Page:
February 13, 2012 | by Phil Reese
N.J. Senate passes marriage bill, 24-16
New Jersey State House, gay news, gay politics dc

A same-sex marriage bill passed the New Jersey Senate, Monday, just 3 votes shy of a veto-proof majority. (Photo public domain)

UPDATED WITH ADDITIONAL VOTE TALLY DATA, QUOTES AND STATISTICAL INFORMATION.

The New Jersey Senate passed a bill that would extend marriage rights to same-sex couples on a 24 to 16 vote today. The bill now heads to the Assembly for a 1 p.m. vote on Thursday.

The Marriage Equality and Religious Exemption Act was given the legislative bill number S1, a symbolic nod to the high priority that the Democratic-controlled legislature was giving to the effort. Two Republicans joined 22 Democrats in voting for the bill, while on the other side, two Democrats voted with 14 Republicans in the negative.

The bill, which Gov. Chris Christie has pledged to veto, required 21 votes to pass.

“I’m thrilled to see the New Jersey State Senate dramatically reverse its course of just a few years ago and vote to bring the freedom to marry to thousands of loving and committed New Jersey couples,” Freedom to Marry COO and South Orange resident Scott Davenport told the Blade on Monday. “I believe as more and more gay and lesbian headed families tell their stories to their friends, neighbors and legislators about why marriage matters to them that we will see at least three more hearts and minds changed in the state Senate.”

Garden State Equality board member and BlueJersey.com editor Rosi Efthim is nervous about Thursday’s Assembly vote, but is optimistic about the bill’s eventual success.

“If it passes both houses, we expect Gov. Christie’s veto, but would have until the end of the legislative session [January 2014] to override,” Efthim told the Blade, Monday.

The Democratic National Committee’s first transgender member, and New Jersey resident Babs Siperstein believes the bill will pass in the Assembly on Thursday, and thinks veto override is a good possibility.

“There is a chance for victory, and there is obviously a lot more work to be done,” Siperstein told the Blade. “There is a window of opportunity with a number of political variables, but I believe it can be done.”

In January, Christie elicited praise from LGBT activists in the Garden State when he nominated an openly gay man to the New Jersey Supreme Court, Bruce Harris, the gay African-American mayor of Chatham Borough N.J. But activists were disappointed when Christie reaffirmed his pledge to veto a marriage bill that same week.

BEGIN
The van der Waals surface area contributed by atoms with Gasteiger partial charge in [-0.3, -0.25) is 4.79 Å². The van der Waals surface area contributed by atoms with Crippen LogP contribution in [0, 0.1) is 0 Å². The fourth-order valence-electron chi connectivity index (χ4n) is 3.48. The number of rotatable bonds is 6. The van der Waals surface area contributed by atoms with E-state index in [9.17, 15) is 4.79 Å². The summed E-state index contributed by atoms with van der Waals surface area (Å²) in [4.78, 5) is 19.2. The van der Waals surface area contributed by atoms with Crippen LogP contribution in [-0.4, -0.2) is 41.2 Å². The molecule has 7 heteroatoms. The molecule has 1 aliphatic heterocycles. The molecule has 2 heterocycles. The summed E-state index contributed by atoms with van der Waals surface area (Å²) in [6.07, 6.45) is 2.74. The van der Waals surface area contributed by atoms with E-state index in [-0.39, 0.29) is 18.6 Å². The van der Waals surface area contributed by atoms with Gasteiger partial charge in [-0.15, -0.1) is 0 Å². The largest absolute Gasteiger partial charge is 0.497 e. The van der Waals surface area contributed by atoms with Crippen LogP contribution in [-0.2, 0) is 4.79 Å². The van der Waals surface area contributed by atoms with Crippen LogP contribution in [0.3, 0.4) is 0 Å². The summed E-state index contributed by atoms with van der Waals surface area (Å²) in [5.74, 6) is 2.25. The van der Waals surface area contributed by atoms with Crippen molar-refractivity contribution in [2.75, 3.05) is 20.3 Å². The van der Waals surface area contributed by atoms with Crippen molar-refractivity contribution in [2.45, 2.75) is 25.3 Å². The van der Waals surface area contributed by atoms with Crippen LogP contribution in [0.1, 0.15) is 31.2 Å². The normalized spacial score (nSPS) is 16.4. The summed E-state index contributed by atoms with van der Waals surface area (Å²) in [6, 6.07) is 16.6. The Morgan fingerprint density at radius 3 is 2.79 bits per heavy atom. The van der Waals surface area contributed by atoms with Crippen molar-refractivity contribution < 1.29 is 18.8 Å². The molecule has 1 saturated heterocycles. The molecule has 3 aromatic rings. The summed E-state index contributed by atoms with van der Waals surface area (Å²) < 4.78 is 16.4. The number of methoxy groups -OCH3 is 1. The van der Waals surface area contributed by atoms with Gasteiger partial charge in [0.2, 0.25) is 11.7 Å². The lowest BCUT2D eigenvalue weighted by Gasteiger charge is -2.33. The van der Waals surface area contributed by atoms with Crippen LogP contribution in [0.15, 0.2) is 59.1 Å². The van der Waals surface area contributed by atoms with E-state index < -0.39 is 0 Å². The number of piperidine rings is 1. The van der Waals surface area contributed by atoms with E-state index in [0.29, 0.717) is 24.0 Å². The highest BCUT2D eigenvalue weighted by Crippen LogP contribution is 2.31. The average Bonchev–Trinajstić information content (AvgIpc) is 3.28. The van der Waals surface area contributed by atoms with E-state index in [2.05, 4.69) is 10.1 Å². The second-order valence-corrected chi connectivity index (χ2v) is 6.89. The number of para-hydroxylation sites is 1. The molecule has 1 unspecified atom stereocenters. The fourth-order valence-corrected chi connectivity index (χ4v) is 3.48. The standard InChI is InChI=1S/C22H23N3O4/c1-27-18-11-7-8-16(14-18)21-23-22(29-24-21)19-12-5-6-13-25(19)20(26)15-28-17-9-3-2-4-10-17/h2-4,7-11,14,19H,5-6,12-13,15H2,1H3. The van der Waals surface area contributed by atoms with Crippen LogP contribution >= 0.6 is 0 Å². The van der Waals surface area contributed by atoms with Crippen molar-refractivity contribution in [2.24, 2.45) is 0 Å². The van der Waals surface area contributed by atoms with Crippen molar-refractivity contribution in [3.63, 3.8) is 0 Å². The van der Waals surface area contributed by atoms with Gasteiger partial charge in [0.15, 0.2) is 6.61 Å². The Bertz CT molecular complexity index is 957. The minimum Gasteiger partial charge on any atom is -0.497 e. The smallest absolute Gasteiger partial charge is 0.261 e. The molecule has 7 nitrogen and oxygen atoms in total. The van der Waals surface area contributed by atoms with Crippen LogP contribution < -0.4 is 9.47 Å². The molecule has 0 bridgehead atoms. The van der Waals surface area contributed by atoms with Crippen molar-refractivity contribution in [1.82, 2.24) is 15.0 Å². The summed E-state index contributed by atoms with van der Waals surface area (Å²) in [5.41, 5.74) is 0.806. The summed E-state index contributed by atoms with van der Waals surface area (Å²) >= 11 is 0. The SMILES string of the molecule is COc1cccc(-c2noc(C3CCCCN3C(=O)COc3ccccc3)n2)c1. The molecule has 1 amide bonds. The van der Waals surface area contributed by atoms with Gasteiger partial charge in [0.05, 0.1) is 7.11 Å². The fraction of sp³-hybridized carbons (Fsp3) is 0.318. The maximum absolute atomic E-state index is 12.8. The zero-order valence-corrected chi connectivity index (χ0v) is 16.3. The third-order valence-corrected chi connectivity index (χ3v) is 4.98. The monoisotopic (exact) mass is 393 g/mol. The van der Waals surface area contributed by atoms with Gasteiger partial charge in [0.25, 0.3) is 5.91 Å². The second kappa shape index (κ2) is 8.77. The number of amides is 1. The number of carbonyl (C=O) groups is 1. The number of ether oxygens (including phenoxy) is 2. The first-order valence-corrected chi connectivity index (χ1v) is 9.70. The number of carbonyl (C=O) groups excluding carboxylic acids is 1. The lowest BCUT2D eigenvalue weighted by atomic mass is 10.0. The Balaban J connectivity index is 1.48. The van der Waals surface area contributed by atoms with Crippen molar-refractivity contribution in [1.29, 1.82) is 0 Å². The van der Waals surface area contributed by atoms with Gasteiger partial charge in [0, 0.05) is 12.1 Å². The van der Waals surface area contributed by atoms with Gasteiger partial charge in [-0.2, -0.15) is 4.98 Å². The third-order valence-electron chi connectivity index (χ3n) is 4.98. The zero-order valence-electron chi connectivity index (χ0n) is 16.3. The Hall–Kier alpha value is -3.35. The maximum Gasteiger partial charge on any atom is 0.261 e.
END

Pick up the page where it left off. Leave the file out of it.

In Sunday’s New York Times, editors took Christie to task for his vow to veto the bill, calling his threat to block the effort “not only disgraceful, but against the tide of history.”

University of California Los Angeles-based LGBT think tank, the Williams Institute, estimates that 16,875 same-sex couples live in New Jersey, with nearly 3,000 of those couples raising an estimated 6,650 total children. New Jersey is likely to generate $48 to $119 million for the state economy in same-sex wedding-related business if the bill passes, according to the think tank. It said that 4,447 of the nearly 17,000 same-sex couples in the Garden State already identify one another as “spouses.”

On Jan. 7, 2010, a bill calling for the extension of marriage rights to same-sex couples failed in the New Jersey Senate on a vote of 14-20. Senate leadership has since become much more involved in pressuring the chamber in favor of the bill, with a greater emphasis on lobbying the 24 Democrats and 16 Republicans than ever before.

The bill is sponsored in the Senate by Majority Leader Loretta Weinberg, Sen. Raymond Lesniak, and Senate President Steve Sweeney, all Democrats.

While the Senate bill passed by 8 votes today, both houses will need to raise two-thirds majority support to overcome Christie’s threatened veto. In the Senate, supporters of the bill will need an additional 3 votes to reach the 27 vote threshold.

This story is still developing please return to WashingtonBlade.com for continued updates.

 

2 Comments
  • Does anyone remember in the 80s when right wingers rallied behind the motto, “Equal Rights Yes, Special Privileges No!” when they opposed non-discrimination laws aimed to protect gays and lesbians in housing and employment? Funny but now they wouldn’t dare use that motto because their hypocrisy would show they would have to support equal rights in marriage for gay and lesbian citizens.

    Paul Harris
    Author, “Diary From the Dome, Reflections on Fear and Privilege During Katrina”

    • You make it sound as though intellectual honesty meant anything to them. The fact is that some ‘phobes do use the argument, necessarily based on insane troll logic, that marriage equality grants us special privileges.

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